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Flashcards in Water EQ2 Deck (15)
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1

define the general term drought

an extended period- season, year, several years- of deficient rainfall relative to the statistical multi-year average for a season

2

define meteorological dought

long term precipitation is lower than normal- effected by atmospheric conditions

3

define agricultural drought

there is not enough soil moisture to allow enough crops to grow. Caused by precipitation shortages, changes in evapotranspiration rates and reduced levels of groundwater

4

define hydrological drought

the amount of surface and subsurface water is deficient. Caused by a lack of precipitation or human overuse of water sources

5

define socio-economic drought

when water demand exceeds water availability. Caused by lack of precipitation or human overuse

6

define what ENSO refers to

El Nino Southern Oscillation, occurs in the Pacific Ocean with global impacts on weather patterns due to teleconnections

7

what is the walker cell?

the circulation of air which causes upper atmospheric air to move eastwards and surface air to move westwards across the Pacific resulting in trade winds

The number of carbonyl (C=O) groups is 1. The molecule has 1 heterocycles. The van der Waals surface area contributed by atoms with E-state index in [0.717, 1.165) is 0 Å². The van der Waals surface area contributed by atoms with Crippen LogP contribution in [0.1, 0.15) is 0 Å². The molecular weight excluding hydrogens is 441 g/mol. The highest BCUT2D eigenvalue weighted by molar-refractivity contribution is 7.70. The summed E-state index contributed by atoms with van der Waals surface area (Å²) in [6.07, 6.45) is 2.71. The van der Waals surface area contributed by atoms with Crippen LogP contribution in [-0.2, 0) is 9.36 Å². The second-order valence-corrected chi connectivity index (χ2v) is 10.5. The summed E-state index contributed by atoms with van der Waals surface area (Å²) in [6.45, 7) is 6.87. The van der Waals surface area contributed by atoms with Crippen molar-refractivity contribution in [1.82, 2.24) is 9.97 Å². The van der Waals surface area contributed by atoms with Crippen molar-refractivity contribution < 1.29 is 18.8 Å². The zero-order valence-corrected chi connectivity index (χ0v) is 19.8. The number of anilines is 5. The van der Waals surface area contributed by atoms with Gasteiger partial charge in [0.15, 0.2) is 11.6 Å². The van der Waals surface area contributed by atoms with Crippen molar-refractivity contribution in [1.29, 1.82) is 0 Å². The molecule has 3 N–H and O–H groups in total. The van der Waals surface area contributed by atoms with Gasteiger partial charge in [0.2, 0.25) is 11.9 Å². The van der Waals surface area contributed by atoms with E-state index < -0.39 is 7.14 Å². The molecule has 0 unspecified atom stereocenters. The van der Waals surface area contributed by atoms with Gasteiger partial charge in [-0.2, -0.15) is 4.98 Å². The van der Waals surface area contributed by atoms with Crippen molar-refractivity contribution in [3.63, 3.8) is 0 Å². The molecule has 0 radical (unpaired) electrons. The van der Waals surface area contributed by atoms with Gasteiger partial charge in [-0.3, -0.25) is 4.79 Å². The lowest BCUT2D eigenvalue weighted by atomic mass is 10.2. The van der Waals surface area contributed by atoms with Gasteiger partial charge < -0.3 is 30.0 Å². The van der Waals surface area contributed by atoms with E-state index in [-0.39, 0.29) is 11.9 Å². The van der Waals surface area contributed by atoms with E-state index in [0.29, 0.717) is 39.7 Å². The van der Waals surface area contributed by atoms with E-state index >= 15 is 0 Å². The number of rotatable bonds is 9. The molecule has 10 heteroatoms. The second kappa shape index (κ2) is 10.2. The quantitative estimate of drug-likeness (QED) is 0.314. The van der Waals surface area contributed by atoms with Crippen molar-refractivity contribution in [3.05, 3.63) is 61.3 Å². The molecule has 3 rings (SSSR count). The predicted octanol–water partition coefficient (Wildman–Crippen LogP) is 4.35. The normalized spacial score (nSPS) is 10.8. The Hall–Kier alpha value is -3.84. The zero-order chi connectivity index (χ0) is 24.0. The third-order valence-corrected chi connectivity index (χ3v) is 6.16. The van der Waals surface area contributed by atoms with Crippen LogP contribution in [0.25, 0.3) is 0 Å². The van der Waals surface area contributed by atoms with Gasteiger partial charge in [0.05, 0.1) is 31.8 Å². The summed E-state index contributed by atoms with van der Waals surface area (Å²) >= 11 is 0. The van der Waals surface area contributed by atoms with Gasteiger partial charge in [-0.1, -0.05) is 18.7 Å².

8

What is La Nina?

a phenomena where 'normal' conditions intensify.

Low pressure in the west Pacific becomes lower and high pressure in the east grows higher.

Rainfall increases in south east Asia and drought in south America. Trade winds strengthen.
Usually proceeds or follows El Nino

9

What is El Nino

A reversal of normal conditions occurring roughly every 7 years
Low pressure in the East and high pressure in the West due to warm water shifting Eastward. Heavy rain in south America and drought in south east Asia

10

How can we measure the change between El Nino and La Nina?

The Southern Oscillation index (SOI) measures strength, direction and speed
air pressure in South America - air pressure in Australia
if there is a sudden drop in the resulting number, El Nino is imminent

11

why are rainforests struggling to regenerate

positive feedback loop of deforestation and less rainfall

reduced forest cover also reduces soil water storage and evapotranspiration

12

define a wetland

areas where water covers soil
hydrophytes colonise the area and nutrient rich soil is created

13

what factors effect the characteristics of a wetland

regional variation in
soil
topography
climate
hydrology
water chemistry
vegetations
HUMAN FACTORS

14

why are wetlands important

Trap floodwater and distribute it across the flood plain
protects against coastal erosion and storm surges
habitat/ complex ecosystems
support the carbon cycle

15

what are the main causes of water insecurity

Climare variability
Industrial water pollution
Water contamination from agriculture
Salt water encrouchment
over abstraction